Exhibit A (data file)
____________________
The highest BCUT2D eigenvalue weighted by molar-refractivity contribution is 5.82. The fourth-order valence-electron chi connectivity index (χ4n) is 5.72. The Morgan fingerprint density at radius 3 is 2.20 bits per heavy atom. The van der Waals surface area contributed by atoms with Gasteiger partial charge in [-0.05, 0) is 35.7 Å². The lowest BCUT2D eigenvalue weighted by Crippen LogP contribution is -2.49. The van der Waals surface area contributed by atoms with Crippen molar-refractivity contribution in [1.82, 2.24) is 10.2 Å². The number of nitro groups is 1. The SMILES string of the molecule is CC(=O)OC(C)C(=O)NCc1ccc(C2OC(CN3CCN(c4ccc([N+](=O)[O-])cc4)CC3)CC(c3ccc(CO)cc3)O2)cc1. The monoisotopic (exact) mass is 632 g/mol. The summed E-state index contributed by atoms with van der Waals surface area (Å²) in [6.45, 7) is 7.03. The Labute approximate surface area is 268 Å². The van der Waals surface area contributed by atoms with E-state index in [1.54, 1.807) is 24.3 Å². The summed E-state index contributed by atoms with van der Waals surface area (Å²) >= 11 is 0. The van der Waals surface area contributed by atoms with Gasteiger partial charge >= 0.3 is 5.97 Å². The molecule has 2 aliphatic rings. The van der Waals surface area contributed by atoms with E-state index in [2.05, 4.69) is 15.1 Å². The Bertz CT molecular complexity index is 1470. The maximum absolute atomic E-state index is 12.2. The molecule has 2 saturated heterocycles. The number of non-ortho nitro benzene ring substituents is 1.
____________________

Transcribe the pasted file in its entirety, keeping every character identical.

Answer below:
The highest BCUT2D eigenvalue weighted by molar-refractivity contribution is 5.82. The fourth-order valence-electron chi connectivity index (χ4n) is 5.72. The Morgan fingerprint density at radius 3 is 2.20 bits per heavy atom. The van der Waals surface area contributed by atoms with Gasteiger partial charge in [-0.05, 0) is 35.7 Å². The lowest BCUT2D eigenvalue weighted by Crippen LogP contribution is -2.49. The van der Waals surface area contributed by atoms with Crippen molar-refractivity contribution in [1.82, 2.24) is 10.2 Å². The number of nitro groups is 1. The SMILES string of the molecule is CC(=O)OC(C)C(=O)NCc1ccc(C2OC(CN3CCN(c4ccc([N+](=O)[O-])cc4)CC3)CC(c3ccc(CO)cc3)O2)cc1. The monoisotopic (exact) mass is 632 g/mol. The summed E-state index contributed by atoms with van der Waals surface area (Å²) in [6.45, 7) is 7.03. The Labute approximate surface area is 268 Å². The van der Waals surface area contributed by atoms with E-state index in [1.54, 1.807) is 24.3 Å². The summed E-state index contributed by atoms with van der Waals surface area (Å²) >= 11 is 0. The van der Waals surface area contributed by atoms with Gasteiger partial charge >= 0.3 is 5.97 Å². The molecule has 2 aliphatic rings. The van der Waals surface area contributed by atoms with E-state index in [2.05, 4.69) is 15.1 Å². The Bertz CT molecular complexity index is 1470. The maximum absolute atomic E-state index is 12.2. The molecule has 2 saturated heterocycles. The number of non-ortho nitro benzene ring substituents is 1.